So this dog, though only an animal had to be imbibed with the culture of “RAINS DO NOT MEAN SLEEP”  so should the myth of reincarnation be true as believed by the Buddhists, (a dominant religion of the Japanese) and it is reincarnated as a human, it will know that even when it was an animal, rains did not stop it from taking a stroll  and so it wouldn’t hinder it from contributing to Japanese development.

I wish to conclude with this advise from my little brain yet again that , my Ghanaian family should also embrace the raincoat wearing art too well if we wish to change our developmental narrative.

(I AM THE GHANAIAN villager that came to Japan)

Officially known as Afiba Anyanzua Boavo Twum.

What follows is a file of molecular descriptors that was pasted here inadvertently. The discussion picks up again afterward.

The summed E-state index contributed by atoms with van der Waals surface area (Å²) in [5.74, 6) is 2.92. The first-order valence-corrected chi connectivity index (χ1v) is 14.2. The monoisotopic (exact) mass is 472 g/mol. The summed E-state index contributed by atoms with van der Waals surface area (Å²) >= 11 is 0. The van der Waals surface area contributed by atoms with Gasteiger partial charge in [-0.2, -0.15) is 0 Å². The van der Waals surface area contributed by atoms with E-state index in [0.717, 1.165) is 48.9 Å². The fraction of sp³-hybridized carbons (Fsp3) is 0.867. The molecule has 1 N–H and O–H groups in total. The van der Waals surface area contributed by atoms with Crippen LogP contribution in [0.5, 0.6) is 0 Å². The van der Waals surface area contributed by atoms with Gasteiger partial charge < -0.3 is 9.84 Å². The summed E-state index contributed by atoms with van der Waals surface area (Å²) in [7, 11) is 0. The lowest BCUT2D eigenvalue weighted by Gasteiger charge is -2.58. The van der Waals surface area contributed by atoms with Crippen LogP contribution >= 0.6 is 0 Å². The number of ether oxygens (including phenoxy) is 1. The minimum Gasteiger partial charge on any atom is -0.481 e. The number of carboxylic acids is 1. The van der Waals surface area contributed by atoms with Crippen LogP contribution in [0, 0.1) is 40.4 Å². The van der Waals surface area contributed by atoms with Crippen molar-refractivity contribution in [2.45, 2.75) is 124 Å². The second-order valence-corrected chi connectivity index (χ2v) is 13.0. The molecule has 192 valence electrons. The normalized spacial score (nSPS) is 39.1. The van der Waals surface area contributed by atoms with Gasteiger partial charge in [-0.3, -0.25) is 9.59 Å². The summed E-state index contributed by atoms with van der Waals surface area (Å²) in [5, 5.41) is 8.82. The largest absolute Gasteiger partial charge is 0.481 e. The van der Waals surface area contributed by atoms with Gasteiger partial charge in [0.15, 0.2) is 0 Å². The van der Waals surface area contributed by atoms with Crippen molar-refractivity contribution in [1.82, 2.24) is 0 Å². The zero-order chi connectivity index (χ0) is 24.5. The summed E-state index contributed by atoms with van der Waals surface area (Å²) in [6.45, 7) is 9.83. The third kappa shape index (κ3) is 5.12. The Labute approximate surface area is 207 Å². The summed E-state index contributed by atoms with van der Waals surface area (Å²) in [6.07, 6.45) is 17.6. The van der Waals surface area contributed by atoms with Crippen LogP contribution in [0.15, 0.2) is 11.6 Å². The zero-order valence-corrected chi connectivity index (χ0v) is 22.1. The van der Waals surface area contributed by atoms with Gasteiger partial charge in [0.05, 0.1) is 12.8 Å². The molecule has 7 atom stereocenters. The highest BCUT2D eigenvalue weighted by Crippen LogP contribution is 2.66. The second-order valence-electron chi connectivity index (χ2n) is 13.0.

Reach me via https://www.facebook.com/anyanzua


#the dog that inspired me unto productivity

#the rains have done enough to hinder Ghana’s productivity, let’s overcome it now.

#Change the Ghana where rains mean more sleep.

#the raincoat wearing agenda, embrace it now.


Joseph Wemakor Do you have a story for publication? Please email it to wemakorj@gmail.com...................................... Joseph Wemakor is the Managing Editor of GhanaNewsOne.Com. He is also a renowned Blogger @ (josephwemakor.blogspot.com), a Publicist & Digital Marketer.